Hall of Fame broadcaster tells graduates what the score is

May 29, 1994|By Suzanne Loudermilk | Suzanne Loudermilk,Sun Staff Writer

First, there is the presence; then, the voice.

Hall of Fame broadcaster Chuck Thompson enters the media center at Joppatowne High School in a blaze of bright pink -- pink sports jacket and pink print tie. Add the distinguished white beard and Grecian nose, and even a nonsports fan would notice this striking figure.

He's congenial and charming -- and nervous.

After 45 years as an Orioles announcer, and doing play-by-play for the Baltimore Colts when they were in town, the 72-year-old sportscaster is about to embark on a new challenge -- as commencement speaker.

"It's a brand new experience for me," he says in the immediately recognizable baritone. "I hope they have water on stage."

They didn't, but Mr. Thompson did just fine in front of the 156 graduates, their parents, teachers and a respectable showing of local politicians.

"The class officials decided on him," said Joppatowne Principal Doris L. Williams, explaining how a speaker is chosen. "Also, he and his wife [Betty] have been active at the school on grandparents day."

That's because one of their 11 grandchildren, Todd DeGraw, was a student at the school. He was also a graduating senior this year and had approached his grandfather about speaking at Wednesday's ceremony.

Mr. Thompson, who was inducted into the broadcasting wing of the Baseball Hall of Fame last August, has been making an impact on generations of Orioles fans, and the Class of '94 was no exception.

Even without family ties, the broadcaster was also the first choice of students as commencement speaker at Fallston High School, Principal Robert B. Pfau said. Mr. Thompson got his second shot at commencement duties in front of its 166 seniors on Thursday night.

Fallston and Joppatowne seniors were among the 1,815 county seniors who graduated in 10 ceremonies over a three-day period Wednesday, Thursday and Friday -- last week, with a variety of commencement speakers, including Harford County State's Attorney Joseph Cassilly at Edgewood High and Bel Air High's own students at its ceremony.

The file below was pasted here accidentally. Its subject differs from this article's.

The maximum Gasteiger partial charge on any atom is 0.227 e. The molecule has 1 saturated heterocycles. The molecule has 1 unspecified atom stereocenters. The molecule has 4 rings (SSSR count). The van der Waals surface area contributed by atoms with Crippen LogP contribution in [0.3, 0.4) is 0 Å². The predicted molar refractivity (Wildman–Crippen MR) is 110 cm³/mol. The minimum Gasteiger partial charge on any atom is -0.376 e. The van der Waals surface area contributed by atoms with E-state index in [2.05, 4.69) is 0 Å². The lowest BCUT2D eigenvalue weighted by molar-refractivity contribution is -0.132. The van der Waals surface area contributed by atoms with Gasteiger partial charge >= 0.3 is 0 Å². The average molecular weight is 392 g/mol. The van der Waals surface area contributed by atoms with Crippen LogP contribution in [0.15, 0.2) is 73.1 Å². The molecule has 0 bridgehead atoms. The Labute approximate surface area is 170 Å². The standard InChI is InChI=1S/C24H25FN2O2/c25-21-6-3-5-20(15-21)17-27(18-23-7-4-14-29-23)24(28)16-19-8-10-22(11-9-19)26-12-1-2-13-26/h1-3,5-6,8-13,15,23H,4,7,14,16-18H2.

At Joppatowne's exercise, Mr. Thompson broke the ice with students and spectators by suggesting that everyone join in a popular baseball tradition.

"This would be a very good time to bring about one of the things that happens frequently in baseball; in fact, it happens at every game -- a seventh-inning stretch," he said.

Amid laughter and cheering, the audience did just that.

Once the audience had settled back in the seats, Mr. Thompson shared some personal stories that poked fun at his appearance.

"Take a good look at me," said the balding announcer. "I have been a member of the all-ugly team in the American League for quite a few years."

To drive his point home, he told of an event when he was the master of ceremonies and a man asked him why he didn't wear a toupee.

Before he could answer, a hand shot up, he said. It belonged to former Orioles pitcher Dave McNally, who wanted to answer the question.

"I told him to go ahead," Mr. Thompson said. "He said, 'Putting a toupee on Thompson is like putting mag wheels on a dump truck.' "

His self-deprecatory humor seemed to appeal to the laughing graduates, who were wearing gowns in their school colors: girls in white, boys in purple.

Then Mr. Thompson became more serious. Not surprisingly, he talked about the importance of communication.

"How well you fare in this area will have much to do with your success or lack of it," Mr. Thompson said.

"You must make yourself understood to others."

He also offered a few pointers about the world of work. "Let's face it, you will be working the rest of your life; you might just as well learn how to do it right. . . .

"The most important thought i can leave with you tonight is if you don't enjoy a job, don't do it."

Mr. Thompson also told the students that in case they were thinking they would like a job like his they should realize that "they play baseball seven days a week, sometimes 19 or 20 days without a day off. And, remember, you don't get to go home every night.

"But if I had to do it all over again, I'd do the same thing," said Mr. Thompson, who tried to retire in 1986 but was lured back to WBAL in 1988 as a part-time announcer. "It's the only thing I've been able to do and I love it."

There was at least one person in the crowd who wants to be just like him -- his grandson, Todd. "I'm going to follow in his footsteps," the graduate said.

"I'm going to go to Harford Community College next year," he said. "Then I'm going to go to Salisbury [State University] or Mount St. Mary's and major in TV broadcasting."

In his speech to the seniors, Mr. Thompson was supportive of two-year colleges. "If you have a nagging doubt, I could have done more [in high school] . . . we have some great junior colleges, community colleges," he told them. "They can be your second chance."

(Harford Community College attracts many of the county's graduates each year, said Donald Morrison, spokesman for county schools. According to last year's figures, about 60

percent of the county's 1,800 graduates went on to college, and half of that number went to Harford Community College, he said.)

The upbeat Mr. Thompson left the students with this final message: "Don't miss the opportunity to make yourself better prepared for life. Go for it. The chance may not come again."

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